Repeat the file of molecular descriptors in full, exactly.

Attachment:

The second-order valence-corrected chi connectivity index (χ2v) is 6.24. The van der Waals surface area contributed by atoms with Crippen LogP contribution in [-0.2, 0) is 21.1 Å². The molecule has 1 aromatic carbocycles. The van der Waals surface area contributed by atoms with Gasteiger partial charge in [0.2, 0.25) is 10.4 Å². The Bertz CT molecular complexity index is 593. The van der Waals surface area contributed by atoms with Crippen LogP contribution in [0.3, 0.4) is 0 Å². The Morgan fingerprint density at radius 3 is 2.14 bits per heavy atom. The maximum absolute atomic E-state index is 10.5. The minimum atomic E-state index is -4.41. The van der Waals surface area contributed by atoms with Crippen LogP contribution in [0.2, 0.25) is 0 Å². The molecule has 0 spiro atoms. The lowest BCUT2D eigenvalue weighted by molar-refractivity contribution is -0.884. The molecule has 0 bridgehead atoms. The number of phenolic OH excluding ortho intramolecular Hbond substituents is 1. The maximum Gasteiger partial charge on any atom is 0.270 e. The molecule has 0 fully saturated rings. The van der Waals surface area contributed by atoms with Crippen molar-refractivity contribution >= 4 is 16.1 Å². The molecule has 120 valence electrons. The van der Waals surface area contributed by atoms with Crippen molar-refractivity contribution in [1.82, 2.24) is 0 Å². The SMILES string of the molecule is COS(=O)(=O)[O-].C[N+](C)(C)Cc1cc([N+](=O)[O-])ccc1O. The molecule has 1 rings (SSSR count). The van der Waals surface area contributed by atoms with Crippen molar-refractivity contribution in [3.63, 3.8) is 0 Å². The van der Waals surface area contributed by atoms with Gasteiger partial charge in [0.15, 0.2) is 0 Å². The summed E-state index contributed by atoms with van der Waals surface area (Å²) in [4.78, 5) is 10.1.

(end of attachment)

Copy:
The second-order valence-corrected chi connectivity index (χ2v) is 6.24. The van der Waals surface area contributed by atoms with Crippen LogP contribution in [-0.2, 0) is 21.1 Å². The molecule has 1 aromatic carbocycles. The van der Waals surface area contributed by atoms with Gasteiger partial charge in [0.2, 0.25) is 10.4 Å². The Bertz CT molecular complexity index is 593. The van der Waals surface area contributed by atoms with Crippen LogP contribution in [0.3, 0.4) is 0 Å². The Morgan fingerprint density at radius 3 is 2.14 bits per heavy atom. The maximum absolute atomic E-state index is 10.5. The minimum atomic E-state index is -4.41. The van der Waals surface area contributed by atoms with Crippen LogP contribution in [0.2, 0.25) is 0 Å². The molecule has 0 spiro atoms. The lowest BCUT2D eigenvalue weighted by molar-refractivity contribution is -0.884. The molecule has 0 bridgehead atoms. The number of phenolic OH excluding ortho intramolecular Hbond substituents is 1. The maximum Gasteiger partial charge on any atom is 0.270 e. The molecule has 0 fully saturated rings. The van der Waals surface area contributed by atoms with Crippen molar-refractivity contribution >= 4 is 16.1 Å². The molecule has 120 valence electrons. The van der Waals surface area contributed by atoms with Crippen molar-refractivity contribution in [1.82, 2.24) is 0 Å². The SMILES string of the molecule is COS(=O)(=O)[O-].C[N+](C)(C)Cc1cc([N+](=O)[O-])ccc1O. The molecule has 1 rings (SSSR count). The van der Waals surface area contributed by atoms with Crippen molar-refractivity contribution in [3.63, 3.8) is 0 Å². The van der Waals surface area contributed by atoms with Gasteiger partial charge in [0.15, 0.2) is 0 Å². The summed E-state index contributed by atoms with van der Waals surface area (Å²) in [4.78, 5) is 10.1.